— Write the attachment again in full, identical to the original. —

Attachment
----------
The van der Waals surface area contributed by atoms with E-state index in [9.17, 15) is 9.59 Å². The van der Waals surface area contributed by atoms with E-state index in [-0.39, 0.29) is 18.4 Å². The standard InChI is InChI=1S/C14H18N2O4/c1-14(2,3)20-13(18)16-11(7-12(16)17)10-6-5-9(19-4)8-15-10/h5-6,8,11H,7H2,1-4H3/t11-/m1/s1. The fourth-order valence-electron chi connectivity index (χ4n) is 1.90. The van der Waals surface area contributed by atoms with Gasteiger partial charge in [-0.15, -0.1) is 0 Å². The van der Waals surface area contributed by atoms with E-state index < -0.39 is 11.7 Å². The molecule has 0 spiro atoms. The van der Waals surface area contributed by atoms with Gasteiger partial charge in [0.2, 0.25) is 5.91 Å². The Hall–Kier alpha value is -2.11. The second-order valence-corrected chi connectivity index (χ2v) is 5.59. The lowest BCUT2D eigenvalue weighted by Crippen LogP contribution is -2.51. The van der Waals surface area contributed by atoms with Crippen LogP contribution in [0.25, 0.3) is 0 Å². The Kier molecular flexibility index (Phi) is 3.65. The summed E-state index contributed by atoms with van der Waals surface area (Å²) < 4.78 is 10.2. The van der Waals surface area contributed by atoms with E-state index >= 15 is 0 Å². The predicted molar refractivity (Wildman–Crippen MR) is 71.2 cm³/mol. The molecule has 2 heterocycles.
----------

The van der Waals surface area contributed by atoms with E-state index in [9.17, 15) is 9.59 Å². The van der Waals surface area contributed by atoms with E-state index in [-0.39, 0.29) is 18.4 Å². The standard InChI is InChI=1S/C14H18N2O4/c1-14(2,3)20-13(18)16-11(7-12(16)17)10-6-5-9(19-4)8-15-10/h5-6,8,11H,7H2,1-4H3/t11-/m1/s1. The fourth-order valence-electron chi connectivity index (χ4n) is 1.90. The van der Waals surface area contributed by atoms with Gasteiger partial charge in [-0.15, -0.1) is 0 Å². The van der Waals surface area contributed by atoms with E-state index < -0.39 is 11.7 Å². The molecule has 0 spiro atoms. The van der Waals surface area contributed by atoms with Gasteiger partial charge in [0.2, 0.25) is 5.91 Å². The Hall–Kier alpha value is -2.11. The second-order valence-corrected chi connectivity index (χ2v) is 5.59. The lowest BCUT2D eigenvalue weighted by Crippen LogP contribution is -2.51. The van der Waals surface area contributed by atoms with Crippen LogP contribution in [0.25, 0.3) is 0 Å². The Kier molecular flexibility index (Phi) is 3.65. The summed E-state index contributed by atoms with van der Waals surface area (Å²) < 4.78 is 10.2. The van der Waals surface area contributed by atoms with E-state index >= 15 is 0 Å². The predicted molar refractivity (Wildman–Crippen MR) is 71.2 cm³/mol. The molecule has 2 heterocycles.